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TRACKER BEACONS

Skiing or snowboarding in unchartered territories without a tracker beacon? Bad idea! Because a tracker beacon, in the case of an avalanche, multiplies your chances to survive. This is why, alongside shovel, probe and airbag, a tracker beacon should be a firm component of your safety equipment, so that entombed people can be found as quickly as possible under an avalanche. 

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What your avalanche transceiver does – it increases the chance of survival

How does it do that? The modern avalanche transceivers are equipped with three antennas, have a search and a transmit mode. When in transmit, signals are sent via the antenna every second, lasting for 70 to 300 milliseconds. These signals do not go straight, instead they go in loops. Whoever has never worked with a transceiver before will be a bit surprised that the arrows on the display keep changing their direction. This is due to the signals which make you go in an arc and not a straight line. It will always show you the fastest way to the avalanche transceiver that is the closest.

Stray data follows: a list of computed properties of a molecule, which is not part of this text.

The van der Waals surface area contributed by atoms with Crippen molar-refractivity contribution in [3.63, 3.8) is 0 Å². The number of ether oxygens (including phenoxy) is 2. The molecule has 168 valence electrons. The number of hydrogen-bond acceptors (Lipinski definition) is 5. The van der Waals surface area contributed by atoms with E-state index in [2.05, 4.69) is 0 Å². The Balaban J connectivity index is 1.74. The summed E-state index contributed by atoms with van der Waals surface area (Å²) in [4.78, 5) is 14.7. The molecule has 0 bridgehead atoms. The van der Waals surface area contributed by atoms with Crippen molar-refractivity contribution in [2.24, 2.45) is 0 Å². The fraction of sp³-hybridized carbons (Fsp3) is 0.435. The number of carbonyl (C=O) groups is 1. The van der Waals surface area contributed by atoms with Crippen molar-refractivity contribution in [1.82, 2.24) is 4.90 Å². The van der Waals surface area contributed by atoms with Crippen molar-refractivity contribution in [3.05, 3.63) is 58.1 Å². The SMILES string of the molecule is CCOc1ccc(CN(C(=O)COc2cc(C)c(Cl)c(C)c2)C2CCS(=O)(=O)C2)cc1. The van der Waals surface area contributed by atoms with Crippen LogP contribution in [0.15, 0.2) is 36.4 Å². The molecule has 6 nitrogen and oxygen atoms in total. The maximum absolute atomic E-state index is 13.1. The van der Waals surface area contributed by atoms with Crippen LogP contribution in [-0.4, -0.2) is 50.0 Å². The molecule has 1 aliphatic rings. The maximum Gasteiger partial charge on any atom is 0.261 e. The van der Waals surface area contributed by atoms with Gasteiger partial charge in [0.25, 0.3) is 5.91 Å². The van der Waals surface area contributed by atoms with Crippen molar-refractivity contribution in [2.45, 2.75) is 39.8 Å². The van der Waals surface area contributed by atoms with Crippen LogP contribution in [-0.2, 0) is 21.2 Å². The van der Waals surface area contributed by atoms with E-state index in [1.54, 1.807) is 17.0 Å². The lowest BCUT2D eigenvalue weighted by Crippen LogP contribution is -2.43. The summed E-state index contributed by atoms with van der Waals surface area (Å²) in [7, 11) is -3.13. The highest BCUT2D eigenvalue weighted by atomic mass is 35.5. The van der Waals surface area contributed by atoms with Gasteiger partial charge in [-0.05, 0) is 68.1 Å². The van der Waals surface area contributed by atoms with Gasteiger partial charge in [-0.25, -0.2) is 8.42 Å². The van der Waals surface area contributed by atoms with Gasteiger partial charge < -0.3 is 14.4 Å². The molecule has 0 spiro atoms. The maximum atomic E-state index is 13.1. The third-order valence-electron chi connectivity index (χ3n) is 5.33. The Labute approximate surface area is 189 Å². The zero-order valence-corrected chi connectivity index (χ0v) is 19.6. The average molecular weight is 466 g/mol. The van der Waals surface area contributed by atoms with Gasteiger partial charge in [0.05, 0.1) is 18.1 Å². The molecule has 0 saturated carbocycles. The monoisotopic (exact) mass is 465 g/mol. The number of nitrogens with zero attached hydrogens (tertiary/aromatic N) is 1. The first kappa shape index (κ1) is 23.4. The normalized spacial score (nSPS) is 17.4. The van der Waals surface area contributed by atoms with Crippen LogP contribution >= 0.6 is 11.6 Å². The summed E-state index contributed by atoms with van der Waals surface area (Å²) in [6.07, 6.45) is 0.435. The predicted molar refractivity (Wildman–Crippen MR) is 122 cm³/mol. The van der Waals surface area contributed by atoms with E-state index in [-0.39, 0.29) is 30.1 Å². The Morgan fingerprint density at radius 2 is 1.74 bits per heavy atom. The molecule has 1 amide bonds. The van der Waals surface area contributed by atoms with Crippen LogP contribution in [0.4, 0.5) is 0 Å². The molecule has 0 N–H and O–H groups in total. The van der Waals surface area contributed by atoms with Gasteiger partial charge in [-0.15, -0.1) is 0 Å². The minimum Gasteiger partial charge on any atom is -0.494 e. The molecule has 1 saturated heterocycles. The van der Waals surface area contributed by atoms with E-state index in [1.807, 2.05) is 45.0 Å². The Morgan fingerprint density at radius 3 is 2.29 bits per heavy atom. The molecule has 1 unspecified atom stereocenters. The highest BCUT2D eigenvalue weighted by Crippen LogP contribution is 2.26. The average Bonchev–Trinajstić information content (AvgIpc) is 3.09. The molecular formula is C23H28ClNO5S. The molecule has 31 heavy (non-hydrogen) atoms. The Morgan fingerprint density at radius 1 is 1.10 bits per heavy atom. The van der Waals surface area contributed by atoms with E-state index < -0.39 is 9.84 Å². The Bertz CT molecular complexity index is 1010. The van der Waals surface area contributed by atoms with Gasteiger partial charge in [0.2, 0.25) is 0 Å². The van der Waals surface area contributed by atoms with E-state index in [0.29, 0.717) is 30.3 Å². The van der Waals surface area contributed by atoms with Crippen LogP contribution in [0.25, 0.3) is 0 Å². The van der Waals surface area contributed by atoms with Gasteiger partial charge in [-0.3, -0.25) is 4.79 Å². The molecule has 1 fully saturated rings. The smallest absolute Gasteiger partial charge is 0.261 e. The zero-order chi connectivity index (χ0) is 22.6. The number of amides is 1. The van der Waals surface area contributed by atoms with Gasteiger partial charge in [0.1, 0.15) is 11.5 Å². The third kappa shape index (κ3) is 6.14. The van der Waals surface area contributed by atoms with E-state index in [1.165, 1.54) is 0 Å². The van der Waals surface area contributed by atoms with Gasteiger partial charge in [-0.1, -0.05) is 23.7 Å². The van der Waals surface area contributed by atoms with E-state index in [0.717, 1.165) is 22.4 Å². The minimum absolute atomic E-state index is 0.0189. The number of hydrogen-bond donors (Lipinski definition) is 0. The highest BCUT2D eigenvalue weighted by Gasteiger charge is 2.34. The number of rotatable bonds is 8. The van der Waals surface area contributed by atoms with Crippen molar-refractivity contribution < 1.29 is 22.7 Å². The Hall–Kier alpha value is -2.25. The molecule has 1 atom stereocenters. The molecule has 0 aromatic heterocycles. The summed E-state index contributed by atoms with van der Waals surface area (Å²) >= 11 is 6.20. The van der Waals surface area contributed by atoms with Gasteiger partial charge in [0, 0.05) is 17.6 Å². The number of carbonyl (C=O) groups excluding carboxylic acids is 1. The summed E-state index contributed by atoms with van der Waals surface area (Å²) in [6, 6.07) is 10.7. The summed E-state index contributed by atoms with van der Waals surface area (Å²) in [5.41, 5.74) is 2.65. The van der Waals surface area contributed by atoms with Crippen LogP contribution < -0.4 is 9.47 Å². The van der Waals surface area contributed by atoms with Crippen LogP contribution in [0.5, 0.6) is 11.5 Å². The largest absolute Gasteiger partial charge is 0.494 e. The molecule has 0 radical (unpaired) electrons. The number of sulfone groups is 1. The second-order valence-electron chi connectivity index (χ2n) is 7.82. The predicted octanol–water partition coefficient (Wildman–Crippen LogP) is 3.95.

Most avalanche transceivers are equipped with a marking function. Using these, individual signals can be suppressed. This is needed when there are multiple burials: when having found one person, one person can start digging while at the same time you can continue looking for more signals.


As of this, it is crucial to also have the rest of your safety equipment with you, because as soon as one buried person is located, he must be found using the avalanche probe and dug out with the shovel!


Lots of clothing manufacturers these days use Recco®, another tool to find buried people faster and easier. BUT Recco® can in no way replace your avalanche transceiver! Instead, it is an additional safety plus. In avalanches, speed is your friend and using your transceiver, you can start searching for burials right away. Recco®, however, requires a specific detector.



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The different manufacturers and their avalanche transceivers

As with most other devices, there are some avalanche transceivers which are equipped with standard functions only, and some that have a large amount of other capabilities. As of this, most brands offer devices in different price segments. All of them show you the relative distance and the direction in which the transmitting transceiver is buried. 


Many can also give you the number of sending devices located, and also mark and suppress these. In addition, there are some very professional avalanche transceivers that also give you temperature, altitude, slope gradient or can even tell you the vital functions of the buried. These are mostly used by professional ski guides and mountain rescue teams. Why? Because those that do not use these devices as much are more likely to be confused by all the extra information given. Somedevices also change from search into transmit mode after a longer time of not moving. This is a great function in case of after-avalanches!